• Cancer Cookbooks. The two I love are The Living Kitchen and Cancer Fighting Kitchen. Both come with great recommendations for recipes that help with side effects. They also suggest how to change the taste of meals if the patient’s sense of taste is altered, which is really common.


If you want to celebrate the patient, or just show them some extra love, ask if they’d like a virtual gathering. Ask the patient to choose the date, and offer them a solid out: if they’re not up for it, let them know there’s no problem and you’re happy to reschedule.

  • Christmas Celebration. One of the most meaningful gifts I’ve ever received were boxes of Christmas decorations and cash to buy a Christmas tree. I just had surgery and I was exasperated, bouncing from doctor to doctor, and broke. I still get misty eyed when I take those boxes downstairs and hang them, knowing what love was put into the gift. If it’s not December, who cares! Throw a Christmas in July gathering. Drop off ingredients for frozen hot chocolate and wear red and green on the call.
  • Wig Party. If the patient has recently lost their hair, consider throwing a wig party. Buy a look from amazon and show up on the call looking like Sydney Bristow from Alias. Consider naming the wigs and coming up with silly alter egos.
  • Pajama Party. Ask everyone to show up in their pajamas! You can remind everyone how to play MASH, play music so folks can dance and sing into a hairbrush if they wish, or maybe even a fun remote game of truth or dare. There’s nothing that quite compares to reliving your childhood memories.
  • Movie Night. This got me through my year of infusions last year. With a program like Netflix Party or Disney+’s GroupWatch, you can all watch a movie synchronously. I sometimes prefer the old fashioned way: hit play at the same time! It’s even more fun when you text your way through it. For bonus points, make sure everyone has popcorn.
  • Game Night. JackBox games are especially fun to play. All you need is Zoom and a Party Pack to host!


It can feel daunting to know what a cancer patient would like to receive. It is especially nerve-wracking when you’re afraid of buying or saying the wrong thing. My suggestion is to just be honest! Say things like, “I’d love to buy you something that makes you feel special or makes your life easier. Here are some things I’m thinking about. Do any of these sound like something you’d like?”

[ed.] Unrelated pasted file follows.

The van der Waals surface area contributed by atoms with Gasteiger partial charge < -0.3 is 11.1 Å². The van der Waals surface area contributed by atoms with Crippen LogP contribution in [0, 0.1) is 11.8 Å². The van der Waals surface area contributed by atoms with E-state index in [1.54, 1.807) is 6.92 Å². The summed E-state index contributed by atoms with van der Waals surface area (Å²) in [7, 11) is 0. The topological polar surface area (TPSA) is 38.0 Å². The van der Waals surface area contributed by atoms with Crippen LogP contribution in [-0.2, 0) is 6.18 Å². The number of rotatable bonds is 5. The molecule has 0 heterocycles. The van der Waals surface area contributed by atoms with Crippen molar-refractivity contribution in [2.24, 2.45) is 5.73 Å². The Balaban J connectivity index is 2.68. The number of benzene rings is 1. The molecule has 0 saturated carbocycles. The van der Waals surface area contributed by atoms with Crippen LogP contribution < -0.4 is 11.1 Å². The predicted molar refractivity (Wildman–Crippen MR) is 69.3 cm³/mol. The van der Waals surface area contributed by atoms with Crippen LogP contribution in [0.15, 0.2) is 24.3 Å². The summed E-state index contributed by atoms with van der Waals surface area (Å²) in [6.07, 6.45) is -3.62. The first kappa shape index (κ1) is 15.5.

At the end of the day, know that your kindness and generosity will go a long way.


Empty Hands

Photo by Milada Vigerova on Unsplash

Hello: it’s been a while.

In truth, I thought I’d have good news to share by now. A few things have been in the works for months. And so I have waited, like a child peeking around the corner, hoping to bring you something thoughtful and handmade to show off my craftiness, my perseverance, how hard I’ve worked.

Instead, I’m coming to you now with empty hands. Hands that are a bit unsteady, nails certainly unpolished, perhaps a bit embarrassed with nothing to show for myself.

Even without news, a lot has changed.

While I won’t get into the details, I will share that I’ve lost something that was a huge part of my life and was even before cancer. This seismic shift went unacknowledged by most others involved, leaving me to wonder if it really unraveled the way I experienced it. It reminds me of the TS Eliot poem: not with a bang, but with a whimper. But I was there. Others may have been left unscathed, but I am not.

What should have been a relatively insignificant event also became really impactful this week: I had a haircut. What I failed to realize is how oddly my hair had grown in after going white from Votrient. Different spots on my head grew in at different rates. Before I knew it, the inches of growth I fought so hard for were falling around me in piles. What remained was a buzzcut to make it all even.

Hair is so critical to our identities, and what hurt most is that I wasn’t expecting it. My natural color is back in full force for the first time since I was 17, a time when I was painfully awkward and unsure of myself, desperately waiting for my life to start. It felt full circle: here I am, over a decade later, feeling the same uncomfortable things all over again. So I did what I do best: I cried for two days. I let myself feel sad and awkward and seventeen and angsty. Then I ordered a wig and had a dear friend help me style it until I felt comfortable. The wig has been a huge blessing. It’s helped me regain my confidence, feel relatively normal, and stopped people from staring at me as I walked my dog. (I’ll try to give them the benefit of the doubt: maybe they didn’t recognize me. But the heat of a stare in a small town will make the hair on your neck stand up, I’ll tell you that.)